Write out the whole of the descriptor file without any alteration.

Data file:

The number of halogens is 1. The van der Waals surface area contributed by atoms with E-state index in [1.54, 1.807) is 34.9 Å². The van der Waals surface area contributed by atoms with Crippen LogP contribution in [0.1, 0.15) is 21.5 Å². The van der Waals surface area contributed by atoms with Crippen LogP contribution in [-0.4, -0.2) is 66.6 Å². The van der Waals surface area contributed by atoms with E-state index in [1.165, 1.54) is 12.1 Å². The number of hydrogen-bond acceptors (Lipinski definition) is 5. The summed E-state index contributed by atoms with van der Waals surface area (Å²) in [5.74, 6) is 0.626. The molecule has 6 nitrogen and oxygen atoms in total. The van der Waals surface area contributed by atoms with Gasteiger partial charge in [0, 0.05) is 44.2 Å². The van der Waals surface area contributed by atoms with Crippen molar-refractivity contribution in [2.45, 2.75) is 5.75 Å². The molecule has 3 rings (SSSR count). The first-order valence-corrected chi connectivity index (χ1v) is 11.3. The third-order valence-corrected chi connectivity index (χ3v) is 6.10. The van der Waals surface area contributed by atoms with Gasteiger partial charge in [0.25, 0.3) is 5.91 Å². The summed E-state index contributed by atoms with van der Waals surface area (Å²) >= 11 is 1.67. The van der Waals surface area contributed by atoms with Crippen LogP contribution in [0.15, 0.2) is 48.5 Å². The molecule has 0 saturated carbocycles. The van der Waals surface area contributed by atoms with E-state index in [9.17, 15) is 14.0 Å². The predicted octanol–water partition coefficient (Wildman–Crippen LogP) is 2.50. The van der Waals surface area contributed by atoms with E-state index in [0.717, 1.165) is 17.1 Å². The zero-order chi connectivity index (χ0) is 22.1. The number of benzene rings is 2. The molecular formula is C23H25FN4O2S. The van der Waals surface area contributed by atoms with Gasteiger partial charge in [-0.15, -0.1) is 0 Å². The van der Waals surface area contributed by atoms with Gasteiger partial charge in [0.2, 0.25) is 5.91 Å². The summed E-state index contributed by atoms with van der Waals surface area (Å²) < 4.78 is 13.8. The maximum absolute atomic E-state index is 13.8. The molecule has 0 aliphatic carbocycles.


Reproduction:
The number of halogens is 1. The van der Waals surface area contributed by atoms with E-state index in [1.54, 1.807) is 34.9 Å². The van der Waals surface area contributed by atoms with Crippen LogP contribution in [0.1, 0.15) is 21.5 Å². The van der Waals surface area contributed by atoms with Crippen LogP contribution in [-0.4, -0.2) is 66.6 Å². The van der Waals surface area contributed by atoms with E-state index in [1.165, 1.54) is 12.1 Å². The number of hydrogen-bond acceptors (Lipinski definition) is 5. The summed E-state index contributed by atoms with van der Waals surface area (Å²) in [5.74, 6) is 0.626. The molecule has 6 nitrogen and oxygen atoms in total. The van der Waals surface area contributed by atoms with Gasteiger partial charge in [0, 0.05) is 44.2 Å². The van der Waals surface area contributed by atoms with Crippen molar-refractivity contribution in [2.45, 2.75) is 5.75 Å². The molecule has 3 rings (SSSR count). The first-order valence-corrected chi connectivity index (χ1v) is 11.3. The third-order valence-corrected chi connectivity index (χ3v) is 6.10. The van der Waals surface area contributed by atoms with Gasteiger partial charge in [0.25, 0.3) is 5.91 Å². The summed E-state index contributed by atoms with van der Waals surface area (Å²) >= 11 is 1.67. The van der Waals surface area contributed by atoms with Crippen LogP contribution in [0.15, 0.2) is 48.5 Å². The molecule has 0 saturated carbocycles. The van der Waals surface area contributed by atoms with E-state index in [9.17, 15) is 14.0 Å². The predicted octanol–water partition coefficient (Wildman–Crippen LogP) is 2.50. The van der Waals surface area contributed by atoms with E-state index in [0.717, 1.165) is 17.1 Å². The zero-order chi connectivity index (χ0) is 22.1. The number of benzene rings is 2. The molecular formula is C23H25FN4O2S. The van der Waals surface area contributed by atoms with Gasteiger partial charge in [-0.15, -0.1) is 0 Å². The van der Waals surface area contributed by atoms with Gasteiger partial charge in [0.2, 0.25) is 5.91 Å². The summed E-state index contributed by atoms with van der Waals surface area (Å²) < 4.78 is 13.8. The maximum absolute atomic E-state index is 13.8. The molecule has 0 aliphatic carbocycles.